In those first hours post-birth, most new mothers and fathers find themselves basking in the warm rush of love as they get to know their new arrival, but for some parents, their first concern is protecting their child from potential complications later down the line – particularly if there are existing health issues within families that could potentially be passed on.
When becoming a parent, the likelihood is that you’ll do anything it takes to protect your child – and if you’ve got the money to take out an insurance policy on their health, then all the better. There’s an increasing number of high net worth parents doing exactly that, paying thousands of pounds to have parts of their baby’s umbilical cord frozen in case of the unfortunate incident of them becoming unwell.
Umbilical cord blood and tissue are rich in stem cells, and can be stored with private companies for the future in case a child should get sick and need a related treatment. It can be used to treat the child for a range of different life-threatening diseases, and all in the place of standard pharmaceutical medications.
Over 30,000 blood and tissue units have been banked within the past year alone, and that number continues to surge as more and more people become aware of this simple yet vitally important option for protecting their baby’s future. For most, it’s a no brainer – and although it doesn’t come cheap, most would agree that you can’t put a number on your child’s health. So, despite the hefty costs involved, it’s rarely a tough decision for wealthy families to make.
According to regulator the Human Tissue Authority, there are seven private establishments that are licensed to process either cord blood or tissue in the UK, with thousands more globally. In America, cord blood bank Americord receives a huge number of samples each year for storage. As demanded increases, so too does the number of establishments offering this potentially life-saving service in all countries – but who exactly is choosing to use it?
In many cases, it’s a result of known gene mutations and hereditary illnesses within a family. Those who have been diagnosed with either are all too aware that the condition could be passed on to their child, and cord blood could be their saviour.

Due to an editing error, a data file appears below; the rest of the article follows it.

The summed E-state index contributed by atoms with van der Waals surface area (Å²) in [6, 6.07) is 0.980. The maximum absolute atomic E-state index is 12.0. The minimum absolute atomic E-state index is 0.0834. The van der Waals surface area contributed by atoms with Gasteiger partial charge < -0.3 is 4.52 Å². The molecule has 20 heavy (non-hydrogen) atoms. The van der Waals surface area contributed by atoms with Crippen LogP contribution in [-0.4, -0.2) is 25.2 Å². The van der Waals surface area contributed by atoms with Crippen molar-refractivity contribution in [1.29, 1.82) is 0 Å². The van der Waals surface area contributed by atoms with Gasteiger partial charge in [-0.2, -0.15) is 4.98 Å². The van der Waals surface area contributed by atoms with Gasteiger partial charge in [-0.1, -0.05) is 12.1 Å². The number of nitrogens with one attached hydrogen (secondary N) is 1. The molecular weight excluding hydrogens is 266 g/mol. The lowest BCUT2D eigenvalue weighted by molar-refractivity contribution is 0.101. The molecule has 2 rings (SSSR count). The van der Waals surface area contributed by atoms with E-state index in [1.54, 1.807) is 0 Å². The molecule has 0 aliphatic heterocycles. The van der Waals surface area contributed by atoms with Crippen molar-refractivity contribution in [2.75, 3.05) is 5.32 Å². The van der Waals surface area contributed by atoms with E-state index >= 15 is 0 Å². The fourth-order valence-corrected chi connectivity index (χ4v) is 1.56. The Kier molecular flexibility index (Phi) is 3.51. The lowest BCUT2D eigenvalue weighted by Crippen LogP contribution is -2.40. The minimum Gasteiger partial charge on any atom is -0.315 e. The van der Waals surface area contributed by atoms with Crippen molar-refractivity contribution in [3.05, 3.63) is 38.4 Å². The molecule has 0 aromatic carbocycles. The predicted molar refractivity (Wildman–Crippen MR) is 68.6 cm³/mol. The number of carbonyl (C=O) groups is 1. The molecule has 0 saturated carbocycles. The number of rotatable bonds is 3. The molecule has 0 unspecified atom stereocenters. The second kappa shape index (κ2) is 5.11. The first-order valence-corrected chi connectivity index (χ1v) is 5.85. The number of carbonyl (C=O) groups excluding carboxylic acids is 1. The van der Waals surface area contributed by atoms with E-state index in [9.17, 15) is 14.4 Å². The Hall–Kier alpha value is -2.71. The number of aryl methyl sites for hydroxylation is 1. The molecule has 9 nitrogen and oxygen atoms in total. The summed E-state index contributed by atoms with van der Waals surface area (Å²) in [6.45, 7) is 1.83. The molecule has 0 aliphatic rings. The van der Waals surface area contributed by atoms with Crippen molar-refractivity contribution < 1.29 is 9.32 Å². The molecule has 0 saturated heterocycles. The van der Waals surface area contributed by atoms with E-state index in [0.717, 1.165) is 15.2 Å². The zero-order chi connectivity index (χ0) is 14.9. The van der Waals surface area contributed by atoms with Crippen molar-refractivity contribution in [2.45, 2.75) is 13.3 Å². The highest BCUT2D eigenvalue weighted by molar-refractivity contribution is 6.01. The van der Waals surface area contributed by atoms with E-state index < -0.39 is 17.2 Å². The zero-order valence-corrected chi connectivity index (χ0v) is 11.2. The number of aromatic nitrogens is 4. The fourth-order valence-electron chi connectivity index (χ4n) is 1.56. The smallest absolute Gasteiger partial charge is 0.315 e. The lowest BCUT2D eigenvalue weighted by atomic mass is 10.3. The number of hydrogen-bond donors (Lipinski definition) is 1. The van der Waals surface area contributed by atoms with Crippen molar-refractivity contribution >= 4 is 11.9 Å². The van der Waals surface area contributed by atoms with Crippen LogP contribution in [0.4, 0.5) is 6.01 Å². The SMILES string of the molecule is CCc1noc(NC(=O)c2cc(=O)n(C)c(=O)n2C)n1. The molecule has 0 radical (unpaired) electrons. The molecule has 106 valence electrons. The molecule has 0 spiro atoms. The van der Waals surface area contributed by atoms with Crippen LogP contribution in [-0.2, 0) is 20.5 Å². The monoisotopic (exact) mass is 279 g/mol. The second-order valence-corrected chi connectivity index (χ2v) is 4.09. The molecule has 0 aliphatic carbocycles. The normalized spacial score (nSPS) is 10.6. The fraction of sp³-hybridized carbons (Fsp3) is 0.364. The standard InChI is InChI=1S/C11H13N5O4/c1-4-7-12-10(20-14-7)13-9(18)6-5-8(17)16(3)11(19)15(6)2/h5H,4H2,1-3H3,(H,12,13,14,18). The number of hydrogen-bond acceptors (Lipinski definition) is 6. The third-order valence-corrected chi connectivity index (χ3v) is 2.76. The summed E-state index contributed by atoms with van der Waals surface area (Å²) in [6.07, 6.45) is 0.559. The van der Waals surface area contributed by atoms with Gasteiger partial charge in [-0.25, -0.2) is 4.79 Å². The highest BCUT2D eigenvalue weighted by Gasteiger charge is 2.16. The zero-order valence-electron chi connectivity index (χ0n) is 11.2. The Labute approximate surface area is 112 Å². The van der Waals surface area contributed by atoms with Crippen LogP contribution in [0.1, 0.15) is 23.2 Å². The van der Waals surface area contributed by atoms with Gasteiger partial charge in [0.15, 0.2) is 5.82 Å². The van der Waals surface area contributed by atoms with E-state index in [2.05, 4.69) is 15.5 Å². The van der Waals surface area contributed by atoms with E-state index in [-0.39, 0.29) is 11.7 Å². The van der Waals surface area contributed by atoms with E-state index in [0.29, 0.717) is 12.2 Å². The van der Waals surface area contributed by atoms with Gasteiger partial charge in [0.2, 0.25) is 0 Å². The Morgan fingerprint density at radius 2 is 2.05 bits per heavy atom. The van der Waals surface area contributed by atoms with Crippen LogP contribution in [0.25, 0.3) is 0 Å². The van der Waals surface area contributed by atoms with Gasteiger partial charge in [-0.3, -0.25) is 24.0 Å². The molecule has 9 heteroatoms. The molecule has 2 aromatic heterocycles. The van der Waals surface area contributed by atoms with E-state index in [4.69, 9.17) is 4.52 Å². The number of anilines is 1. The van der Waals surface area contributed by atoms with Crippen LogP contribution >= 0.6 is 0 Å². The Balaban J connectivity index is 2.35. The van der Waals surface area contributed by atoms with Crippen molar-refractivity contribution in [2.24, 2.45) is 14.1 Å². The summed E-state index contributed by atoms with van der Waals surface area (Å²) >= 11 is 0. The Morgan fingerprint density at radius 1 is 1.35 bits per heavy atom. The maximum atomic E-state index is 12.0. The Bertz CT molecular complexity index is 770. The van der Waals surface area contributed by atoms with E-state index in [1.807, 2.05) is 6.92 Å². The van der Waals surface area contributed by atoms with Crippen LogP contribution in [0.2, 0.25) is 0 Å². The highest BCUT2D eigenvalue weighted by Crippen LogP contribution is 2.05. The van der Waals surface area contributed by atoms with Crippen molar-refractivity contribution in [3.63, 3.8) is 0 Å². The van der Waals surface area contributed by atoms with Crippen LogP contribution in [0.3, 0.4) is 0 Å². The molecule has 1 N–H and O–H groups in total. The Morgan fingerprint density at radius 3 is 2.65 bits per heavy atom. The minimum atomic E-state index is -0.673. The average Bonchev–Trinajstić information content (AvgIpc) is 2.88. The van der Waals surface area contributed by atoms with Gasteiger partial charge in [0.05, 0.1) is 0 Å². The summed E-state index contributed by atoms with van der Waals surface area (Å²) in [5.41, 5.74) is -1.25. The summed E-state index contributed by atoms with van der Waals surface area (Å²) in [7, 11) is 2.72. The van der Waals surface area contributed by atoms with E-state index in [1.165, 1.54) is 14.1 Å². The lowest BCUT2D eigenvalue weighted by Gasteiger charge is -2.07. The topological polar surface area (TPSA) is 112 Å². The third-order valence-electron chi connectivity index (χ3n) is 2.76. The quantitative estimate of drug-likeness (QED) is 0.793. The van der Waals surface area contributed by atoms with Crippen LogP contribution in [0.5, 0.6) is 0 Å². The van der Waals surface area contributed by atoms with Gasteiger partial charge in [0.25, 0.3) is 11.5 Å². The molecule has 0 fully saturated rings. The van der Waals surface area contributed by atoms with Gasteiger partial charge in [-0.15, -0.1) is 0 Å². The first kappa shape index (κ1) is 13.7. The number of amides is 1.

In some cases, cord blood cannot yet be used to treat these conditions – for example, those with the gene mutation BRCA1, which is known to cause breast cancer. But this hasn’t stopped parents pinning their hopes on cord blood and tissue, who believe that one day, as research continues to gather momentum, they might hold the key.
For some mothers, it’s not just about protecting their offspring, but about helping others’, too. Cord blood can also be donated to the public stem cell bank, the NHS Cord Blood Bank, or a bank run by a charity, such as the Anthony Nolan Trust.
The donations are not made for specific individuals, but are made available for public use. But when it comes to private banks, things are a little different, with samples only made available for the donor themselves and their families to use. Should one of their family members become ill with a stem cell treatable disease, such as blood cancer or immunodeficiencies, with any luck, there might be a perfect match.
Considering the fees involved, however, public blood banking is rightly considered to be a generous and altruistic act that has the potential to save the lives of complete strangers. Each year, public banks aim to collect a certain number of donations to ensure the best possible chance of finding a match for the majority of patients.
One thing is for certain; with the number of donations growing considerably with each year that passes, public support for blood cord banking is high. And amongst the wealthy, private cord blood and tissue banking is on the rise.
If there’s one thing you can’t put a price on, it’s the future health and happiness of your tiny new-born, and knowing you have a contingency plan in place should the worst occur gives many parents piece of mind.
For most, the hope is that they will never have to make use of the sample they have stored – but with life’s unexpected twists and turns, it isn’t always the case. Those who have had to do so are no doubt eternally grateful for their forward planning, and that they had the foresight to make a decision that could save their child’s life.